Image: Stefan Milne

First, there was a voice. She didn’t even have a name, at least not on the page. The voice was so strong that she got called Alice Metropolis. Then she grew into a character in a stage show, 9 Ounces, which ran in various theaters for a couple years. Then people started checking in with Anastacia-Reneé, who was Seattle’s civic poet from 2017 to 2019, about what was up with Alice. How was she doing? 

Anastacia-Reneé had conceived the character (not an alter ego, though they share some qualities: "If Alice and I were having coffee, there would be some things she said that I’d say, Oh my god, Alice, me too"), so she started writing a book of poems about Alice. A James W. Ray Distinguished Artist literary award led to an exhibition in the Frye Art Museum. "It only seemed natural to give Alice this kind of platform."

That show, (Don’t Be Absurd) Alice in Parts, was supposed to open back in September, but during Covid the museum pendulum—open, closed, open, closed—kept swinging. Finally, the exhibition premiered virtually on January 30 (you can watch it here), with a virtual walk-through, interviews, and performers reading some of the poems from the exhibition. And as we’ve now swung into a new phase 2, it should open at limited capacity on February 11 in the Frye’s main galleries.

If you do step inside, as I did for a preview last week, Alice’s voice—funny, anxious, angry, discursive—will strike you immediately. The sound ricochets around the space. Large screens project black and white videos of Alice (played by Anastacia-Reneé) onto the walls. She drinks Jack Daniels. She talks about how she likes to travel, about how she does yoga but doesn’t feel relaxed, but mostly about dealing with depression and about racism and sexism. She unbuttons her white linen shirt and checks her breast for cancer she hopes has disappeared (it hasn't).

A still from one of the exhibition's videos. 

Around these screens, painted on the walls, are 21 Alice poems. They begin with the line "alice leaves chard’s of herself all over the house in an effort to stay seen," which echoes through the exhibit: the work to “stay seen,” the chard (both self-care and fragment), the house. "The story is, Alice’s entire neighborhood has already been gentrified, and she is the last home on the block," says Anastacia-Reneé. In some sense, you’re walking through that house. In another, "because of the poetry and the text, you are also inside Alice’s brain."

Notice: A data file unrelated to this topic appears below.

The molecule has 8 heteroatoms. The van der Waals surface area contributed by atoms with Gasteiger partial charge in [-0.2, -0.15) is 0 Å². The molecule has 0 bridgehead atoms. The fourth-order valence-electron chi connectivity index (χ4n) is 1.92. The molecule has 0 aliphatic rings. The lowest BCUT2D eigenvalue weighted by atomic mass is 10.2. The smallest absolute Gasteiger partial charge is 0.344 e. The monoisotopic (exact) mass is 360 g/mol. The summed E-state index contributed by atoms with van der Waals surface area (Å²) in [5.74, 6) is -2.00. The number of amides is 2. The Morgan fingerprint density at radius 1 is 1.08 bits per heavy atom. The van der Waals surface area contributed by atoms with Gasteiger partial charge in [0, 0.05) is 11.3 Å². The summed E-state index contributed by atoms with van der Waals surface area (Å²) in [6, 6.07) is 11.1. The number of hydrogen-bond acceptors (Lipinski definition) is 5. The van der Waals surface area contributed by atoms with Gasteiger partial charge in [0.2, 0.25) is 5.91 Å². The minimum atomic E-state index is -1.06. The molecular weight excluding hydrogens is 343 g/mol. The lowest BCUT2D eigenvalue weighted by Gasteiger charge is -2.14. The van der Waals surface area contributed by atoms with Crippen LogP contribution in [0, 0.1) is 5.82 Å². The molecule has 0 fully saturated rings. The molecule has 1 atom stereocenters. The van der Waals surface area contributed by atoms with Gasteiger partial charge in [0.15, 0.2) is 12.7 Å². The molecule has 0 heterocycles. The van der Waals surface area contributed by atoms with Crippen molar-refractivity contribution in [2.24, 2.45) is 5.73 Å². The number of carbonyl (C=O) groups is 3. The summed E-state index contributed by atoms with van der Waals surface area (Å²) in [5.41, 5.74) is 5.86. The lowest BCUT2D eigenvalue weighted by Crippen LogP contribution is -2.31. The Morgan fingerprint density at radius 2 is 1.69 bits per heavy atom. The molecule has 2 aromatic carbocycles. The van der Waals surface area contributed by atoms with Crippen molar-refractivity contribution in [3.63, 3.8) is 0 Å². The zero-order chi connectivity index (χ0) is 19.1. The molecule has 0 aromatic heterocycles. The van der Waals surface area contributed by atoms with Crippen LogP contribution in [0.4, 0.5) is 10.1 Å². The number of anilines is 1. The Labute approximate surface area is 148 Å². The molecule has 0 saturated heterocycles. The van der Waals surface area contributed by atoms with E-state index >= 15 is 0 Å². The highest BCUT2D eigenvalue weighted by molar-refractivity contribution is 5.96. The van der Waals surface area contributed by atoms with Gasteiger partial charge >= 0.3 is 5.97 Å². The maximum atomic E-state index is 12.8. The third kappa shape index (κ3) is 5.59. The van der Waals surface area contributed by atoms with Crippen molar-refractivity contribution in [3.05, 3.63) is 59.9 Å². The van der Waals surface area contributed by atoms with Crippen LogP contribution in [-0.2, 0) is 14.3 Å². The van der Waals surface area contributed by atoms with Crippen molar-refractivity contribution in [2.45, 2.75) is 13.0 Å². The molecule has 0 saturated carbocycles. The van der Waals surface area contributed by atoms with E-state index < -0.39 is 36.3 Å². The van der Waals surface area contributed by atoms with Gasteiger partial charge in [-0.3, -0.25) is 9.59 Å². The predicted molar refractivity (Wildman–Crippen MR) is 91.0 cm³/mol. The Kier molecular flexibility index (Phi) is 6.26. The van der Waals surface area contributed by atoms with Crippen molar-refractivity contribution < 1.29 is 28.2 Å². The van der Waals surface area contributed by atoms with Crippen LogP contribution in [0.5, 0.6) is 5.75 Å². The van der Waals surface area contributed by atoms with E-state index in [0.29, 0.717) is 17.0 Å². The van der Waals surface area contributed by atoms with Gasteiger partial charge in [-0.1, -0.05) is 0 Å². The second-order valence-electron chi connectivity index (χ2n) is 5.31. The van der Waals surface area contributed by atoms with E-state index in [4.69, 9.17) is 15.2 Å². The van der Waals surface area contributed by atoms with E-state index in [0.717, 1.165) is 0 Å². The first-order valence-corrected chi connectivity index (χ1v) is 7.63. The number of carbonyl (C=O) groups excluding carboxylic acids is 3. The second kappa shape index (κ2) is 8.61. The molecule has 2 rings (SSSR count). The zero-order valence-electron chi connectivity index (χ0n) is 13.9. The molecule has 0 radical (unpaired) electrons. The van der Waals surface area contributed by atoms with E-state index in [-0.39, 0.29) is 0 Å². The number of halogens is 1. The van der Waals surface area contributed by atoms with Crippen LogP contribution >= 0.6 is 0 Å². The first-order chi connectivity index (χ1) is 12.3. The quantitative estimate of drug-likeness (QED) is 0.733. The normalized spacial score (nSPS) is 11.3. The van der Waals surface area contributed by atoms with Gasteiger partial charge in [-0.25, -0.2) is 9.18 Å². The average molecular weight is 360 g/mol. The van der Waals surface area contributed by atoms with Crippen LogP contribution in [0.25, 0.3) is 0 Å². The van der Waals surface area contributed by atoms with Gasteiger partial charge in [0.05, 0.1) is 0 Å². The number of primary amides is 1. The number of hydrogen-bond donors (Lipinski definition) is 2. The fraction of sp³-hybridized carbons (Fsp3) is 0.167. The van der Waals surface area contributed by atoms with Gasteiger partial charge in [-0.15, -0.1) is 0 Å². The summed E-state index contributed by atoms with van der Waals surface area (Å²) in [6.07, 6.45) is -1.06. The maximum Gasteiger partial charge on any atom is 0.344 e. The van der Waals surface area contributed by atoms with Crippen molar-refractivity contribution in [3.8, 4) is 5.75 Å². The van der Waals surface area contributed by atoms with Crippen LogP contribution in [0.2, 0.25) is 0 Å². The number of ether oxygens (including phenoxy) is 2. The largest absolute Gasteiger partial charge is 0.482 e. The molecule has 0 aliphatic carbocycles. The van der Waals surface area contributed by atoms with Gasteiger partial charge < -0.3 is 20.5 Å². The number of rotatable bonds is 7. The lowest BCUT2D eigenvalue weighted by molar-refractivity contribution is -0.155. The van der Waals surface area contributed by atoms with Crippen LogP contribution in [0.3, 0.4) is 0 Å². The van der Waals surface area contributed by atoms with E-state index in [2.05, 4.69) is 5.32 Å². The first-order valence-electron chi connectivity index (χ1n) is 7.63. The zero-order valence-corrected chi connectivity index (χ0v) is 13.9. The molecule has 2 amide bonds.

That is what this poetry installation felt like: a consciousness you can visit. On the page, writers hew to the linear—left to right, top to bottom. But language doesn’t move that way in a brain; it comes in messy, simultaneous layers. Here you can experience such consciousness: The words from video feeds overlap, simmer in the background as you’re reading poems painted on the walls, or looking at the visual works.

That creates an experience of dizzying, ferocious juxtapositions surrounding the exhibit’s themes of racism and gentrification (houses on blocks, cancer in bodies). As you look at a sort of sanctuary to the poet Audre Lorde, you might hear Alice’s insomniac monologue in the background (stick to the plan stick to the plan stick to the plan Alice... sleep sleep sleep.... What if I die from a gunshot? What if the police just bust down the door and shoot me for no fucking reason?). Or as you’re standing there hearing Alice talking about going to yoga, cracking Lululemon jokes, you may be looking at a pile of Christmas presents with positive words written on them: Safe, Home, Sanctuary, Ownership, Hate-Free Zone. "The sorts of things everybody wants to feel when they’re at home." But Alice's home is being taken, and above the presents is a noose made of Christmas lights.

In “The Black Market” beside the door to the first room, a series of items is for sale: "candles ($3) jazz albums ($35) angry Black woman hair ($5)." "I’m playing with stereotypes and race and Black women’s bodies being commodities and commercialized... The exhibition is definitely going for the idea of the absurdity," Anastacia-Reneé says. "But isn’t it absurd? Isn’t racism and gentrification in general—of place and women’s bodies—completely absurd?"

Anastacia-Reneé: (Don’t Be Absurd) Alice in Parts
Feb 11–Apr 25, Frye Art Museum, Free

Share
Show Comments